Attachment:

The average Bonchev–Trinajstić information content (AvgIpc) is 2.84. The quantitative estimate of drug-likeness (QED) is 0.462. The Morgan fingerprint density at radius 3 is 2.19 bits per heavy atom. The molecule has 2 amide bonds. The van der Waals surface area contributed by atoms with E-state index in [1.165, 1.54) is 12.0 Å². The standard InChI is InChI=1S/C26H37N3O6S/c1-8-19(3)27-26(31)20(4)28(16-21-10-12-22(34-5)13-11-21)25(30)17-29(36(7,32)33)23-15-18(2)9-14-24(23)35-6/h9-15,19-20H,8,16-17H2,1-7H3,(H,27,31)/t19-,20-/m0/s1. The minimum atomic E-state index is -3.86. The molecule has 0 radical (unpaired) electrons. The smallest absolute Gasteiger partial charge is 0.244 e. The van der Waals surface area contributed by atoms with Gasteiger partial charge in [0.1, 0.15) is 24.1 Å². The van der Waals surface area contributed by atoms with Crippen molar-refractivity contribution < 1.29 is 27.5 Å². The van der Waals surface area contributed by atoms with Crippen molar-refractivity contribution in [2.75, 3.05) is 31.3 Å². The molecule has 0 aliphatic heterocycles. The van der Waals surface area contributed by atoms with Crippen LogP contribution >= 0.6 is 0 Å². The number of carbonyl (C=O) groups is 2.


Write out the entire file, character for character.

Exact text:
The average Bonchev–Trinajstić information content (AvgIpc) is 2.84. The quantitative estimate of drug-likeness (QED) is 0.462. The Morgan fingerprint density at radius 3 is 2.19 bits per heavy atom. The molecule has 2 amide bonds. The van der Waals surface area contributed by atoms with E-state index in [1.165, 1.54) is 12.0 Å². The standard InChI is InChI=1S/C26H37N3O6S/c1-8-19(3)27-26(31)20(4)28(16-21-10-12-22(34-5)13-11-21)25(30)17-29(36(7,32)33)23-15-18(2)9-14-24(23)35-6/h9-15,19-20H,8,16-17H2,1-7H3,(H,27,31)/t19-,20-/m0/s1. The minimum atomic E-state index is -3.86. The molecule has 0 radical (unpaired) electrons. The smallest absolute Gasteiger partial charge is 0.244 e. The van der Waals surface area contributed by atoms with Gasteiger partial charge in [0.1, 0.15) is 24.1 Å². The van der Waals surface area contributed by atoms with Crippen molar-refractivity contribution < 1.29 is 27.5 Å². The van der Waals surface area contributed by atoms with Crippen molar-refractivity contribution in [2.75, 3.05) is 31.3 Å². The molecule has 0 aliphatic heterocycles. The van der Waals surface area contributed by atoms with Crippen LogP contribution >= 0.6 is 0 Å². The number of carbonyl (C=O) groups is 2.